The biggest worry of the industry is the transaction cost in the supply chain. For example, cotton is grown in Gujarat and is transported to Tamil Nadu crossing several states. You will be surprised to know that the landed cost of cotton shipped from Gujarat to Shanghai in China, is actually less than the landed cost of cotton transported from Gujarat to Tamil Nadu! Then again, yarn has to travel back to weaving centres in Ichalkaranji and Bhiwandi in Maharashtra, Surat in Gujarat and so on. Even North India-based spinning mills have to ship yarns to Gujarat or wherever weaving centres are located. All these inefficiencies are built into the costing. Now, let us come to the fabric sector. For example, Ichalkaranji in Maharashtra is the biggest centre of weaving, but there is no textile processing facility there. So, for processing, it has to be sent to either Surat or Ahmedabad or Mumbai. However, the story does not end here, since garment factories are entirely at different locations. So, you can imagine how problematic the supply chain is. All this adds to huge transaction costs. Due to this, we cannot be competitive at the end product stage. Now, let's look at GST. One big advantage will be – one country, one tax. GST will do away with different procedures to be followed across several states. Therefore, the textile industry feels that GST will not only add to the efficiency in the system, but also to productivity. Indian industry will have huge cost advantage once GST is in place. A saving of at least four to five per cent in terms of transaction costs is being expected, which is quite huge, in a competitive market. Now, I do not know what will be the percentage of GST imposed on textiles. Now, the taxation is zero to 12 per cent at different stages, from yarn to garment stage. People say that at the garment stage, it might be 18 per cent now. If that is indeed the case, then it will certainly affect the branded garments, whose price might go up. So, in one way GST could be disadvantageous if the rate is not reduced. Today, there is no level playing field. The small scale sector, like power looms, duty levied is virtually zero while the organised sector has to pay a higher duty. With GST, at least that anomaly will disappear. There will be a level playing field. So, there are certain advantages and certain disadvantages. The biggest negative factor which people anticipate is, probably having to pay a higher GST on apparel. They feel that it could be anywhere around 14 per cent to 18 per cent, but not less. However, the advantage is that tax would have to be paid only at a single location, rather than across several states. So, overall, I think it will certainly benefit the textile industry.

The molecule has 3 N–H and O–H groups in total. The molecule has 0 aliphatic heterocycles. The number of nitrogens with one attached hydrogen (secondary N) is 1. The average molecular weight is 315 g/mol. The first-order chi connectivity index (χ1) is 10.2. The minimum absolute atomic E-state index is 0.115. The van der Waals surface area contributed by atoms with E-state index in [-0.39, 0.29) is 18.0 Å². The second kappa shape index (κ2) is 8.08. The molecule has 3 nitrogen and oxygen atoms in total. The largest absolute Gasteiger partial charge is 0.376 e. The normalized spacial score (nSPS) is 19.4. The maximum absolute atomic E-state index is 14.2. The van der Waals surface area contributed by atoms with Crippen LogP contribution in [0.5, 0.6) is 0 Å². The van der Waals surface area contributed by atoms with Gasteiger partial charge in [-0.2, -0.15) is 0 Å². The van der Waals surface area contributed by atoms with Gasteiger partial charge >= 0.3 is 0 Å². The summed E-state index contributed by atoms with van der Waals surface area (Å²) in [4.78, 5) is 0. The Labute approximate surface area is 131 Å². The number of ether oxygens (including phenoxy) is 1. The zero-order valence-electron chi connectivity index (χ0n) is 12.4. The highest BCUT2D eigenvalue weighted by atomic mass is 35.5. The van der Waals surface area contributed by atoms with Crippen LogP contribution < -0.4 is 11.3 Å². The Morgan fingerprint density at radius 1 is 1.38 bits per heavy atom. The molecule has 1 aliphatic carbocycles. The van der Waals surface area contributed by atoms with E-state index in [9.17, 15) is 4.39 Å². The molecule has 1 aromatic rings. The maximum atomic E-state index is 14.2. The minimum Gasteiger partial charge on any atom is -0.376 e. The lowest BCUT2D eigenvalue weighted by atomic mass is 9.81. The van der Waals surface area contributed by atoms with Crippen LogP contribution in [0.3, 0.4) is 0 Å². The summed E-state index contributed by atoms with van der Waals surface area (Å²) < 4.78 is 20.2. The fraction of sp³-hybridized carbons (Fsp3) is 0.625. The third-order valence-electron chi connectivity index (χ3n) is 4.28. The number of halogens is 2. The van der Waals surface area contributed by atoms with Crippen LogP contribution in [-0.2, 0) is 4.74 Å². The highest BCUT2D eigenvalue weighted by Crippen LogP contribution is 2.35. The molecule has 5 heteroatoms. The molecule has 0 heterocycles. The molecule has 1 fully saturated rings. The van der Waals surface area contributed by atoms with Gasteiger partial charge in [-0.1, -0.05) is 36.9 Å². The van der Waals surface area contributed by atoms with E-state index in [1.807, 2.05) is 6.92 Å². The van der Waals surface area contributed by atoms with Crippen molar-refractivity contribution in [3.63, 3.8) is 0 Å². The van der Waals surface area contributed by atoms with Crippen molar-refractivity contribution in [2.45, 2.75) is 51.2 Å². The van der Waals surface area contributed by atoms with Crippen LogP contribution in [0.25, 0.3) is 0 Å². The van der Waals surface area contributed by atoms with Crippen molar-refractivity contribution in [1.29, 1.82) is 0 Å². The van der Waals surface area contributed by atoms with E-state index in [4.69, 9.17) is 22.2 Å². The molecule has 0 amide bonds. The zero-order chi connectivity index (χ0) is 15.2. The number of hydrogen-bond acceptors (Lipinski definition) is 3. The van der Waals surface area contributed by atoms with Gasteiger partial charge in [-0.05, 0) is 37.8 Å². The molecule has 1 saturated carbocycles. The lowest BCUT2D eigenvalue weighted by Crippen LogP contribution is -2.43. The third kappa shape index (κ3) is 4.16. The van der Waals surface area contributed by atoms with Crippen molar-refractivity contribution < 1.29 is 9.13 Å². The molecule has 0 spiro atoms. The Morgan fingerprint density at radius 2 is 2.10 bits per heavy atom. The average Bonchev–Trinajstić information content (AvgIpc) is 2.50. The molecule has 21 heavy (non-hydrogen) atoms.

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You have been meeting textile entrepreneurs very often. What do you think are the drivers which push them to adopt new technologies and processes?

People clearly see the benefits of modernisation. The Technology Upgradation Fund Scheme (TUFS) has really played a great role I would say, in transforming the industry. In spinning, I would say that around 75 per cent of the spinning sector has been modernised. Since spinning is in the organised sector, people could take the maximum advantage of TUFS. The second benefit which people have noticed is that new technologies focus on reducing energy consumption. In a textile mill, typically 60 per cent of the cost is due to raw material. The next cost factor is power consumption and so even if it reduces power consumption by two or three per cent,the saving is significant.

We have seen abrupt rise in cotton prices this year which nearly broke the back of the industry. What suggestions would you propose to withstand such situations?

This is not the first time it has happened. This industry is cyclic in nature. Towards the end of cotton season there is hoarding and speculation as supply become limited. There are also significant information asymmetries and not everyone could really plan their cotton purchases. However, once the new cotton crop moves into the market, prices will automatically come down. Unless there is a very prudent cotton management policy which would involve buying at the right time and stocking, it would be difficult to control such situation.